Rabbi Margolis became involved with the Progressive movement in South Africa in 2009. 

During her internship, she worked as rabbinical assistant at Beit Emanuel, and since 2011 she has been working for the South African Union for Progressive Judaism (SAUPJ) in different synagogues, as well as performing in life cycle events.

 
Her thesis focuses on a book of Menachem Finkelstein “Proselytism – Halakhah and Practice”.

Margolis will now be working at Bet David in Morningside, making her the only female rabbi currently holding office in South Africa.

Rabbi Margolis lives in Johannesburg with her husband and two daughters.

Studied in Germany

She studied to become a rabbi at the Abraham Geiger College in Germany. Geiger (1810 – 1874) was the founder of Reform Judaism.

Ordination - Julia and Mom FULL

LEFT: Julia Margolis with her mother Rabbi Helena Rubinstein of St Petersburg and Rabbi Rob Jacobs of Bet David in Sandton

In a joint message issued by the SAUPJ and the SAAPR (SA Association of Progressive Rabbis) today, the two organisations say they “would like to wish Rabbi Julia Margolis a hearty mazal tov on receiving her rabbinic ordination (smicha) from the Abraham Geiger College on 3 September 2014 in Wroclaw Poland.” They also give Rabbi Margolis’ new email address: rabbi.margolis@betdavid.org.za for anyone else who would like to communicate with her directly.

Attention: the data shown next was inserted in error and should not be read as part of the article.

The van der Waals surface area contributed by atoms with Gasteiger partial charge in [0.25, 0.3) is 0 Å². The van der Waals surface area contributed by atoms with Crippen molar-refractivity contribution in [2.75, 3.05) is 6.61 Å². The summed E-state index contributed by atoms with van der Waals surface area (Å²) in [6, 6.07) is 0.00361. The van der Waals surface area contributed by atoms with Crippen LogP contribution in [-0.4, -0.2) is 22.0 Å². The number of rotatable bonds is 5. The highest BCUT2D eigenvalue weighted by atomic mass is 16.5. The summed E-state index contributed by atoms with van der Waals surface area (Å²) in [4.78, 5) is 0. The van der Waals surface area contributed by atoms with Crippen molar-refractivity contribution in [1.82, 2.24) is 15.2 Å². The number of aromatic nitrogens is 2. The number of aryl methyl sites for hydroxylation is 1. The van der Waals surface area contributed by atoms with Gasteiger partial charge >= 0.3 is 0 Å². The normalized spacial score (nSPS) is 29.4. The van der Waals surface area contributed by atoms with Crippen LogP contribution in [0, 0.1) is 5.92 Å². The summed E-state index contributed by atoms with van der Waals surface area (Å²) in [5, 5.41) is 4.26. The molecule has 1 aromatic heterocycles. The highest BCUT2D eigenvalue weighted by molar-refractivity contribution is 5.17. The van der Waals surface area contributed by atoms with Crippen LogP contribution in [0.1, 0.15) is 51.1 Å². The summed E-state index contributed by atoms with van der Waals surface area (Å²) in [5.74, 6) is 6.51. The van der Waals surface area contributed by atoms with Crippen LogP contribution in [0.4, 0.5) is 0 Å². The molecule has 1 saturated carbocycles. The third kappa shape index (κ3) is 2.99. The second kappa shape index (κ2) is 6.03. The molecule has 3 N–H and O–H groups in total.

The ordination event was held on an auspicious day, being the 160th anniversary of the Jewish Theological Seminary Breslau, the 140th yahrzeit of Abraham Geiger and the 75th anniversary of the German invasion of Poland. It is also the 5th anniversary of the Foundation of Abraham Geiger College 

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 The historic White Stork Synagogue in Wrocław, Poland,